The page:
The Doctor Is In: Assistant Secretary For Health Rachel Levine Answers Your Questions
Earlier this month, readers were asked, What Would You Ask Dr. Rachel Levine?
In her first interview with a transgender journalist since her swearing-in last month, Levine spoke about health equity, about the Johnson and Johnson Covid-19 vaccine and about the states that are considering and enacting laws banning trans youth, from school sports and from gender-affirming healthcare.
Here are two of the questions from those posted on social media posed to the new assistant secretary for health, followed by her responses.
Tamara Henderson of Duluth, Ga. wanted to know: “How do you best care for thick skin? What is your remedy for cuts to the head from shattering glass ceilings?”
“When you’re focused on the mission — helping people — it makes it easier to stay above the fray,” Levine replied in an email. “I have a unique opportunity to really make a difference for the health of all people, which helps me to sleep soundly at night — knowing that my skills and abilities are put to good use.”
Erica Vanstone of Philadelphia, Penn., executive director of the trans-supportive Women’s Flat Track Roller Derby Association, had this to say to Dr. Levine: “I wouldn’t ask her anything — I would thank her for inspiring the WFTDA’s baseline metrics in our Covid-19 guidelines when she created the 50 in 100,000 metric for Pennsylvania that we’ve been using safely for over a year.”
“Thank you for those kind words,” Levine said in an email response. “It really is a team effort. When we collaborate with a diverse group of people, we are able to move the health bar forward.”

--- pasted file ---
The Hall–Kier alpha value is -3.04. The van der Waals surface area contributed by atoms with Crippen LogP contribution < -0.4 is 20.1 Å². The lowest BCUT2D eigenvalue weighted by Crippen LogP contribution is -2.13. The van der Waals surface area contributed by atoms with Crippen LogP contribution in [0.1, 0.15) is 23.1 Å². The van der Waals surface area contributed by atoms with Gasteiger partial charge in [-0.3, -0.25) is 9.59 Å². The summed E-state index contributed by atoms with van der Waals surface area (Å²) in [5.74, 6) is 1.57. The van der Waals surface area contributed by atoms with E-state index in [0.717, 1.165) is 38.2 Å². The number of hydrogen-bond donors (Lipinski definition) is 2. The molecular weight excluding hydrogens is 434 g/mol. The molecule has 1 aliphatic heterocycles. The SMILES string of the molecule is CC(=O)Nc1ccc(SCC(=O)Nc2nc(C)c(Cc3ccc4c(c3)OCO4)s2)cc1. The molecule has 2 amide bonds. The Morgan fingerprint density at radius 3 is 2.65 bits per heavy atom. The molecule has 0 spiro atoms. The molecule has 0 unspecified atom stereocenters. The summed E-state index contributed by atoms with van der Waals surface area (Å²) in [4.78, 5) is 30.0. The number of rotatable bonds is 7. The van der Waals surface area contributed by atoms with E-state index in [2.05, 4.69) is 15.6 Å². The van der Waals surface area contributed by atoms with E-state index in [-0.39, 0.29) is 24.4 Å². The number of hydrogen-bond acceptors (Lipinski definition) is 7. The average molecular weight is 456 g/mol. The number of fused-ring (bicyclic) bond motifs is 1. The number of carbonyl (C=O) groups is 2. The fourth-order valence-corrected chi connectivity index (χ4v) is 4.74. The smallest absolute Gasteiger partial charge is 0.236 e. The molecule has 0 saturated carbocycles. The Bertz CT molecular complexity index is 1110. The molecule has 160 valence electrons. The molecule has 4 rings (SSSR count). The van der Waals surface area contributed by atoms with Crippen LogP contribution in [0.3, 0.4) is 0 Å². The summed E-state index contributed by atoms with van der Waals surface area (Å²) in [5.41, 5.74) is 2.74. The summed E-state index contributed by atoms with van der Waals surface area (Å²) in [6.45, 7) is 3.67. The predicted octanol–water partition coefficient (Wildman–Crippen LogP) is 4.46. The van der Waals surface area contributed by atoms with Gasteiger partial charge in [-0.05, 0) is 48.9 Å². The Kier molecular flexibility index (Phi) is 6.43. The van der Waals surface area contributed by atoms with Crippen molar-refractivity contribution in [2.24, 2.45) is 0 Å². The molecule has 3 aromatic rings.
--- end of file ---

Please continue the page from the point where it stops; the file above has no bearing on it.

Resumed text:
Reaction to Levine’s confirmation has been mostly positive. LGBTQ advocate and nonbinary Texan Erin Roberts told AARP this is an inspirational moment.
“Dr. Levine is trying to make sure the door is open, and the path is clear,” Roberts said, adding that it’s crucial to “throw a rope behind” and pull up the next generation. “These young people have something real to aspire to — and that changes the world.”
“Normally, when someone becomes the ‘first ever’ person from a historically marginalized group to achieve something, it is viewed as a sign of progress,” author Julia Serano, who wrote Whipping Girl and 99 Erics, said in an email. “And there is some of that in this case. But at the same time, Dr. Levine’s confirmation occurred amidst a huge conservative backlash against transgender people, with a slate of anti-trans legislation being forwarded in GOP-controlled states across the nation. On top of this, a profound level of disrespect toward trans people was on display during Dr. Levine’s confirmation hearing, particularly in Sen. Rand Paul’s comments. So while I most certainly congratulate Dr. Levine on her appointment, it is difficult for me to see this as a wholly positive ‘turning point’ moment, given all these other recent events.”